How Patrick Fugit Was Possessed by Robert Kirkman's 'Outcast'
When we first met Outcast," he more than lives up to the title, playing a man whose entire life has been defined by the demonic possession of his mother, leading him to lead a pariah-like existence in the small town increasingly plagued by bodily invasions from another realm.
The brainchild of "The Walking Dead" creator Robert Kirkman -- and like that project, based on the Kirkman-penned Image Comics that debuted in 2014 -- "Outcast's" horrific charms quickly found their demonic way into Fugit's head, and the actor reveals the joys of finding bright spots in the darkness, getting bloodied up and repossessing the possession genre.
On getting possessed by Kirkman's writing:
Patrick Fugit: "I had watched and somewhat enjoyed 'The Walking Dead,' but it was the scenes that they sent. They were scenes that were written just for the [casting] session, because they weren't releasing the first script yet, so the scenes were a lot about Kyle's struggle, Kyle's sort of darkness.
"But then there was also this great scene ... a scene between him and his wife before they had a daughter, before anything dark or tumultuous happened with their relationship, and it was a very bright, very sweet scene that really communicated like a totally different side and like an inner brightness in Kyle that was really nice to explore. Particularly, when it was shrouded by darkness in the second scene, which is more him talking to the reverend and recounting what happened between him and his mother when he was young, and the possession.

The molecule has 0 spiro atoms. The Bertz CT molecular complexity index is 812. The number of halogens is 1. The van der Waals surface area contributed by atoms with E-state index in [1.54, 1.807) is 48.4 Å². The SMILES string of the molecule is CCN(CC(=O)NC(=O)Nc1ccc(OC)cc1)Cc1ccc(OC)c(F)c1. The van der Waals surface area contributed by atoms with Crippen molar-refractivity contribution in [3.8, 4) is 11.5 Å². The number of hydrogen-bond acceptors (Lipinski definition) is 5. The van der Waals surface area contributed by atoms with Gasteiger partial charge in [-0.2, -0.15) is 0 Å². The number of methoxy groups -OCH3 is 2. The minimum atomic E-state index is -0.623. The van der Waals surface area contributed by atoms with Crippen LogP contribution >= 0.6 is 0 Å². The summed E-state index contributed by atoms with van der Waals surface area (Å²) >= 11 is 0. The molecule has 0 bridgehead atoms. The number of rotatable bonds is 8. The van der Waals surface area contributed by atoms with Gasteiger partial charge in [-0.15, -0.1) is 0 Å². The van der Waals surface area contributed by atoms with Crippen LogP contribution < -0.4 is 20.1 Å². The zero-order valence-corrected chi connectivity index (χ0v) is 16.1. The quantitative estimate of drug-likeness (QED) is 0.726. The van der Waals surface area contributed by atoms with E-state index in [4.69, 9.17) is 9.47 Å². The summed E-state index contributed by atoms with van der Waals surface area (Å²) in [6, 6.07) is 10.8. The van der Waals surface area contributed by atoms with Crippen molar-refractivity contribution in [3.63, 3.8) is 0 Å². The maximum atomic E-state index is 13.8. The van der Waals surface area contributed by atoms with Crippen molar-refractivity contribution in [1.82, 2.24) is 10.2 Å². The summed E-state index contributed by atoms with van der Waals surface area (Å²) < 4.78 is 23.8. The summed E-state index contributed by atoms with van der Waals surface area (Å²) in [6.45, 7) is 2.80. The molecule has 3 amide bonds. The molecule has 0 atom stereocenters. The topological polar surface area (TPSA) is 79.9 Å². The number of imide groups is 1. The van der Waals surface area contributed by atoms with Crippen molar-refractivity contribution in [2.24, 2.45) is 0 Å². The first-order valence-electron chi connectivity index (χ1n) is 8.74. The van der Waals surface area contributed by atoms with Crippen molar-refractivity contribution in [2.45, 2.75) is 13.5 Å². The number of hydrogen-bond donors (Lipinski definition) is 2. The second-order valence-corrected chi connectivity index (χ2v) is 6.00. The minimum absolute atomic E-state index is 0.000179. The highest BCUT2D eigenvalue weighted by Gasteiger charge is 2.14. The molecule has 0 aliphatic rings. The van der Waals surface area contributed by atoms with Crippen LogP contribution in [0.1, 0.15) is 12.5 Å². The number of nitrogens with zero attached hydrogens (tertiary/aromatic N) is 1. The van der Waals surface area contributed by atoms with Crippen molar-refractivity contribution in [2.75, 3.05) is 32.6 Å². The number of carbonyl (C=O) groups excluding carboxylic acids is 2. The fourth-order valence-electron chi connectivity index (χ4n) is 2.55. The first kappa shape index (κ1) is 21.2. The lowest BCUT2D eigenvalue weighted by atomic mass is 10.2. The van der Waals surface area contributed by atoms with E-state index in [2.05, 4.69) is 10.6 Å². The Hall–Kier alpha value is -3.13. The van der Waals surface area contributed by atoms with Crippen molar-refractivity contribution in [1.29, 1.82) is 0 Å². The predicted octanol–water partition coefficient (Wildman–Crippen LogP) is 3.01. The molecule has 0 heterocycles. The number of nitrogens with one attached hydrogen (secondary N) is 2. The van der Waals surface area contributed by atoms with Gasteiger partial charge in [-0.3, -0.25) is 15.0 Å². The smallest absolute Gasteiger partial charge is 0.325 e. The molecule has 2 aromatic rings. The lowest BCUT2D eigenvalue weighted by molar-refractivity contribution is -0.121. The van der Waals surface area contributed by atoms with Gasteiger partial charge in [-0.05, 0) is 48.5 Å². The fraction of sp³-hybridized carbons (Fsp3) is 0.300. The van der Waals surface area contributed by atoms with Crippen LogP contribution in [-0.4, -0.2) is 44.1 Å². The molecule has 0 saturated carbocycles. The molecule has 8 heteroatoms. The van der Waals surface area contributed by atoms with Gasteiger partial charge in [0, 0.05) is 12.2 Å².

"So it was like these two contrasting scenes, and I felt like if the brightness could be carried through and just be surrounded in that shell of turmoil and darkness, it would be cool and interesting. So it was a nice duality that I like about the character. That was kind of what initially got me in there."
On all the blood he wears in "Outcast":
"Man, I get a lot of blood in the season that we shot! It's cool. Blood's like a thing when you're on set. As soon as you put it on the actor's face, because then they have to match it later in the day. If you come back like two days later to shoot the second part of that scene, or if we're like having a fight in this hotel room and my face gets bloody, we shoot that all today, but then like in three days we'll be filming where I walk outside or something like that, so the blood has to be exactly the same.
"So productions tend to, like, pussyfoot around blood. They're like, 'If we just do like two drops, then we'll match it no matter what.' I was like, 'No – cover my face in blood! I want spit and blood, and I want scars,' and like that sort of thing. So it was fun."
On entering the world of comic-book adaptations:
"Robert [Kirkman] is like a comic rock star. When we go to anything that has to do with comics, he's the dude. So I feel there's a huge responsibility. It's always been, anything that has to do with comics, or is like an adaptation of a comic, is always sort of as like an unwritten rule, just broached with like a respect, because the audience that you are making that film for cares a lot about the source material. So I felt it was important to get it right, and to really reach for the tone and stuff that Robert and Paul [Azaceta, the artist] have created with the comic.